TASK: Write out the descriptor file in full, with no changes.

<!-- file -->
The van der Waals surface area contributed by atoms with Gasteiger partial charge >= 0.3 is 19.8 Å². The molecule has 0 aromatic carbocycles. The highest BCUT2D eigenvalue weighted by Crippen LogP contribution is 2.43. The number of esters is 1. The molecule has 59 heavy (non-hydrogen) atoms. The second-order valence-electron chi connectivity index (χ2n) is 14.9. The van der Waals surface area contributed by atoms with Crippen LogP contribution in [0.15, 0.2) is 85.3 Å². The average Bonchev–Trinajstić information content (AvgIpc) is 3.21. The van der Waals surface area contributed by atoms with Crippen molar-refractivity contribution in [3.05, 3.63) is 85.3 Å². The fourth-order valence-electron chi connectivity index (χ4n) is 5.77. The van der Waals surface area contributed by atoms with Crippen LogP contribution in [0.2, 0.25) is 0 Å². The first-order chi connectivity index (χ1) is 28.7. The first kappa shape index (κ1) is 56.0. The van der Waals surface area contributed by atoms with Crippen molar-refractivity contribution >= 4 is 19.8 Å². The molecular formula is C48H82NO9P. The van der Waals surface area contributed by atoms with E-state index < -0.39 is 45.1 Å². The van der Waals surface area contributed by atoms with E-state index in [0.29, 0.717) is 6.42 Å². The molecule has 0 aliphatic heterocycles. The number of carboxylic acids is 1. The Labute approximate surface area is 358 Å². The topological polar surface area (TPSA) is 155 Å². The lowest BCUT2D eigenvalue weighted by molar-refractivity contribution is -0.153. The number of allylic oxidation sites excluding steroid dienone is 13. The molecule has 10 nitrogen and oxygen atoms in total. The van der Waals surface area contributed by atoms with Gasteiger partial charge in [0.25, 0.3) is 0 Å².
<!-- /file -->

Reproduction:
The van der Waals surface area contributed by atoms with Gasteiger partial charge >= 0.3 is 19.8 Å². The molecule has 0 aromatic carbocycles. The highest BCUT2D eigenvalue weighted by Crippen LogP contribution is 2.43. The number of esters is 1. The molecule has 59 heavy (non-hydrogen) atoms. The second-order valence-electron chi connectivity index (χ2n) is 14.9. The van der Waals surface area contributed by atoms with Crippen LogP contribution in [0.15, 0.2) is 85.3 Å². The average Bonchev–Trinajstić information content (AvgIpc) is 3.21. The van der Waals surface area contributed by atoms with Crippen molar-refractivity contribution in [3.05, 3.63) is 85.3 Å². The fourth-order valence-electron chi connectivity index (χ4n) is 5.77. The van der Waals surface area contributed by atoms with Crippen LogP contribution in [0.2, 0.25) is 0 Å². The first-order chi connectivity index (χ1) is 28.7. The first kappa shape index (κ1) is 56.0. The van der Waals surface area contributed by atoms with Crippen molar-refractivity contribution >= 4 is 19.8 Å². The molecular formula is C48H82NO9P. The van der Waals surface area contributed by atoms with E-state index < -0.39 is 45.1 Å². The van der Waals surface area contributed by atoms with E-state index in [0.29, 0.717) is 6.42 Å². The molecule has 0 aliphatic heterocycles. The number of carboxylic acids is 1. The Labute approximate surface area is 358 Å². The topological polar surface area (TPSA) is 155 Å². The lowest BCUT2D eigenvalue weighted by molar-refractivity contribution is -0.153. The number of allylic oxidation sites excluding steroid dienone is 13. The molecule has 10 nitrogen and oxygen atoms in total. The van der Waals surface area contributed by atoms with Gasteiger partial charge in [0.25, 0.3) is 0 Å².